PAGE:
If you’ve been paying attention to UK politics at all for the past year, you’ll know that Scotland’s upcoming referendum is tomorrow, September 18th. The question is this: Should Scotland become independent from the United Kingdom?Before we continue, if you’re still a bit fuzzy on how the UK functions as a “county of countries” we watched this video in my first history class at the University of Stirling back in 2012 and it’s still helpful:
Scotland has been a part of the Union since 1707, but is 307 years too long? Some Scots certainly think so, especially Alex Salmon, who is leading the Independence movement.
Why become independent? Much of this has to do with political dissent with the larger United Kingdom and their conservative government, combined with concerns over the English use of Scottish taxes and the inaccessibility of resources within the United Kingdom (I’ve heard concerns about the English medical system a lot, personally.) A longer history of dissent has predated this, of course, but those seem to be the driving forces.
Oh, and a heavy dose of whisky-slinging, kilt-wearing, Saltire-waving nationalism, of course.
If the vote goes Yes then we should see Scotland become independent on March 24, 2016 with a new constitution, but continuing to be loyal to the crown (much as Canada and Australia are.) If no, Scotland stays a part of the United Kingdom, although some talks have been had to expand Scotland’s parliament and government bodies even if they stay.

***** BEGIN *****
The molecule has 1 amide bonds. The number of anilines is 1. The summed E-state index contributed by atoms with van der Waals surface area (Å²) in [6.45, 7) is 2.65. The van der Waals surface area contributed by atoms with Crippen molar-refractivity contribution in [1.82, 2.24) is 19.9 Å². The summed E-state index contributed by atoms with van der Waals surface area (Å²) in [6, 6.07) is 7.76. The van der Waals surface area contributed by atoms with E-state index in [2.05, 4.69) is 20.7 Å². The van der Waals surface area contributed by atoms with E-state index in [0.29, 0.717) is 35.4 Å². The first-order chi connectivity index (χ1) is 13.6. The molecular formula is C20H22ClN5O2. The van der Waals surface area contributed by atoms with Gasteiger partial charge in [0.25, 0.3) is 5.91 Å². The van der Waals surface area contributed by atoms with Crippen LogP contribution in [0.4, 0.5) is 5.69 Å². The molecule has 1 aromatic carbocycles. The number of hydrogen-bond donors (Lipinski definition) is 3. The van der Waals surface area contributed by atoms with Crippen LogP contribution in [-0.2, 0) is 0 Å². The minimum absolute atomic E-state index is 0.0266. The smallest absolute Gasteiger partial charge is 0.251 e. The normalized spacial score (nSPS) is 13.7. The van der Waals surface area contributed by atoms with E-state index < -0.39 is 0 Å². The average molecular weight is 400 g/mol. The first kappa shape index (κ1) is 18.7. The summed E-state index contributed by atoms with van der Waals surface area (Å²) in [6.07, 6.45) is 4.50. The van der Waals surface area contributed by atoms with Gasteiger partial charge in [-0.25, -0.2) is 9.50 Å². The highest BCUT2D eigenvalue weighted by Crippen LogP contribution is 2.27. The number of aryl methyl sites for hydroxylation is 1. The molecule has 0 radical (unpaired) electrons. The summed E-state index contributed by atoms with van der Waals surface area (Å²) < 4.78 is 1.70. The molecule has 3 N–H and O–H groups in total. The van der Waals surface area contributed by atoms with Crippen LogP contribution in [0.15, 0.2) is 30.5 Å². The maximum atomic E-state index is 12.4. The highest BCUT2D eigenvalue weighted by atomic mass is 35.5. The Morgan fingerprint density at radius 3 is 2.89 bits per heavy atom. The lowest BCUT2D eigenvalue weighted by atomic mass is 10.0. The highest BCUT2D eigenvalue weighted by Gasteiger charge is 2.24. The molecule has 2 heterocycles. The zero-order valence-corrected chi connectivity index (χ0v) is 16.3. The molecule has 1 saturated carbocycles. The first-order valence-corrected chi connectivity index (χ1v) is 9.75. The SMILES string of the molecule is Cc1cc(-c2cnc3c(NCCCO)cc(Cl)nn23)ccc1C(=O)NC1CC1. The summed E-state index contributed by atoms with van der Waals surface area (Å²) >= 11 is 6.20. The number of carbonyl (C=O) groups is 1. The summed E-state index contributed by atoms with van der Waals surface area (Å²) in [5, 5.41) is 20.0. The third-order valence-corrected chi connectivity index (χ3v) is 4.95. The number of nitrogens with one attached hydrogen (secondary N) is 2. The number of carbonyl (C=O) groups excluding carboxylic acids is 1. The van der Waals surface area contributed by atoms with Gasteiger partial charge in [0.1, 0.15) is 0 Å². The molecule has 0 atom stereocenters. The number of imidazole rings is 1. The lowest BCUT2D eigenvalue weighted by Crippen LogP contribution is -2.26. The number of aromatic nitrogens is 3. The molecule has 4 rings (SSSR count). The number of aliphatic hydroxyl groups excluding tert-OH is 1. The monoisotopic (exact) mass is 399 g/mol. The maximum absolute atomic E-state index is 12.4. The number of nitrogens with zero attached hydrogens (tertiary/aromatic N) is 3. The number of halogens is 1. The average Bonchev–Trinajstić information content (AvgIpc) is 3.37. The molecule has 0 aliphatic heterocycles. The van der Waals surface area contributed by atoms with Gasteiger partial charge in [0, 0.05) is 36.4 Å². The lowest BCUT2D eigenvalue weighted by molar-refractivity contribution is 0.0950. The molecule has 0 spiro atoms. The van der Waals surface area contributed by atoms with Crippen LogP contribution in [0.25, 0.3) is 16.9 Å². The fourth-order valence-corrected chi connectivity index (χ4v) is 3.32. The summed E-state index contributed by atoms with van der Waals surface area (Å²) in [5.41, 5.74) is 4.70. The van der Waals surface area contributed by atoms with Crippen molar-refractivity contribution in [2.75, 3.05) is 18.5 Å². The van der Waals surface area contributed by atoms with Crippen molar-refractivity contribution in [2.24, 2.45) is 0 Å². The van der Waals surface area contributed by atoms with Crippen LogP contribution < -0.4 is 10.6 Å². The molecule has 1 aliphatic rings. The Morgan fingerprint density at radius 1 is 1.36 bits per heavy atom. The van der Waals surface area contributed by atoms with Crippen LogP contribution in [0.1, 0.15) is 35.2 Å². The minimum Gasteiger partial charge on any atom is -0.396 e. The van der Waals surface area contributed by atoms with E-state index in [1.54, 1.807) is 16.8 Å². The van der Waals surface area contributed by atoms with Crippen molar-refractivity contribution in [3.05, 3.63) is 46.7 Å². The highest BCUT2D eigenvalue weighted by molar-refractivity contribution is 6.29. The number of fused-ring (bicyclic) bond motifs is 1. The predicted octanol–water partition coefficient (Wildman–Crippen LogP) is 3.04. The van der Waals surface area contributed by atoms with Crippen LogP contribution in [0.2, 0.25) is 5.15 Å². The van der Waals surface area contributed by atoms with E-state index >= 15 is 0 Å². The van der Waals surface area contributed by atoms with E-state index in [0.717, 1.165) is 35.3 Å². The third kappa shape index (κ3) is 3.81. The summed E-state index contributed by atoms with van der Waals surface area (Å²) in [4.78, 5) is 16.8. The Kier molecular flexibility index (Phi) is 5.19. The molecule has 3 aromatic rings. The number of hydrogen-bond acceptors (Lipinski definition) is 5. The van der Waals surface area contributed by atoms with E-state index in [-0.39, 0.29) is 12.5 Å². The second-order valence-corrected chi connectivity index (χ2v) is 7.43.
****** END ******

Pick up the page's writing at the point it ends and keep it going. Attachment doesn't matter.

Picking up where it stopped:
A lot of what will happen to Scotland after the referendum politically is up in the air, and will likely require another vote. Will Scotland enter the European Union? Will they use the Euro, keep using the pound, or find another currency? How will it fund itself? Can they ever go back? Sky News breaks down some of these questions, and offers possible responses, here.”
What we do know, as Katrin Bennhold of the New York Times puts it, is that the referendum “will be a messy and acrimonious divorce,” but many Scots seem to think it’s worth it.
All over Scotland you can see signs of people’s preferences, with blue Yes stickers and purple No, Thanks on stickers in windows, on billboards, and t-shirts. Glasgow seems to be leaning toward the Yes campaign as far as I can tell, but I’ve heard that other places (particularly Edinburgh) are much more firmly No.
Adverts regarding the referendum have been airing for a while now, some for and against, some serious and some funny. This is one of my favorites, which aired on Sky and gave me a good laugh the first time I saw it:
Many of them have been heavy on the heart strings, like this Better Together campaign that argues against “gambling” with the children of Scotland’s future.
Famous faces have thrown themselves into the debate, with seemingly most of them (including JK Rowling, Susan Boyle, Paul McCartney Eddie Izzard, David Bowie, Pope Francis, and David Tennant) encouraging Scots to vote no. However, the lack of celebrity support hasn’t much phased working class Scots who reason that they have more to gain from exiting the union than rich celebrities. (But, of course, Sean Connery has been encouraging a Yes vote, even though he hasn’t lived in the UK for some years now.)
Up until a few weeks ago I would have been comfortable saying that Scotland will probably stay in the United Kingdom but everything I’ve read recently indicates that the voting will be neck and neck.
Obviously I’m not a Scottish citizen and I don’t get a vote, so I’m not going to be tossing my hat into either ring. As far as I’m concerned it’s a decision for Scottish citizens to make. As someone who is fascinated by Scottish history and has been harboring thoughts about living in Scotland in the future, I’m interested in the outcome.
Tomorrow I’ll be going to the polls with Seán and hopefully I’ll have a post up tomorrow night about the result.
What do you think the outcome will be, and what would your vote be?
Yes, or no thanks?